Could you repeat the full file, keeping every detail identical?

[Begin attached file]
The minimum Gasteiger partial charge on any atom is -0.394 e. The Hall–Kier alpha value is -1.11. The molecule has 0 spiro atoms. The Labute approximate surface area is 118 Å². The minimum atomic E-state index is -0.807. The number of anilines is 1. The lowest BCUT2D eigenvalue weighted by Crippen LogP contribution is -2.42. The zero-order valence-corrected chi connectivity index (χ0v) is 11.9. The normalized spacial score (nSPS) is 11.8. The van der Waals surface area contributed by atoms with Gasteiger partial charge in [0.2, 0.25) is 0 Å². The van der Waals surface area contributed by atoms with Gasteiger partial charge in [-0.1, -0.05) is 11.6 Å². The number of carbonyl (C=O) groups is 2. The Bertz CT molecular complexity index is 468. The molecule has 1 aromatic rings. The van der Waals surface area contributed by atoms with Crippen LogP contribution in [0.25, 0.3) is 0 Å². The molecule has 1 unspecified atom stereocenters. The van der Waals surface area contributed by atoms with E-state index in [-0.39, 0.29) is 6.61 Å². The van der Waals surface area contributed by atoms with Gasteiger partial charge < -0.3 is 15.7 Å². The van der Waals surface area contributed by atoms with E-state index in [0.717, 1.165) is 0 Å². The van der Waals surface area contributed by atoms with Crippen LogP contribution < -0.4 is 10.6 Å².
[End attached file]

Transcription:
The minimum Gasteiger partial charge on any atom is -0.394 e. The Hall–Kier alpha value is -1.11. The molecule has 0 spiro atoms. The Labute approximate surface area is 118 Å². The minimum atomic E-state index is -0.807. The number of anilines is 1. The lowest BCUT2D eigenvalue weighted by Crippen LogP contribution is -2.42. The zero-order valence-corrected chi connectivity index (χ0v) is 11.9. The normalized spacial score (nSPS) is 11.8. The van der Waals surface area contributed by atoms with Gasteiger partial charge in [0.2, 0.25) is 0 Å². The van der Waals surface area contributed by atoms with Gasteiger partial charge in [-0.1, -0.05) is 11.6 Å². The number of carbonyl (C=O) groups is 2. The Bertz CT molecular complexity index is 468. The molecule has 1 aromatic rings. The van der Waals surface area contributed by atoms with Crippen LogP contribution in [0.25, 0.3) is 0 Å². The molecule has 1 unspecified atom stereocenters. The van der Waals surface area contributed by atoms with E-state index in [-0.39, 0.29) is 6.61 Å². The van der Waals surface area contributed by atoms with Gasteiger partial charge < -0.3 is 15.7 Å². The van der Waals surface area contributed by atoms with E-state index in [0.717, 1.165) is 0 Å². The van der Waals surface area contributed by atoms with Crippen LogP contribution < -0.4 is 10.6 Å².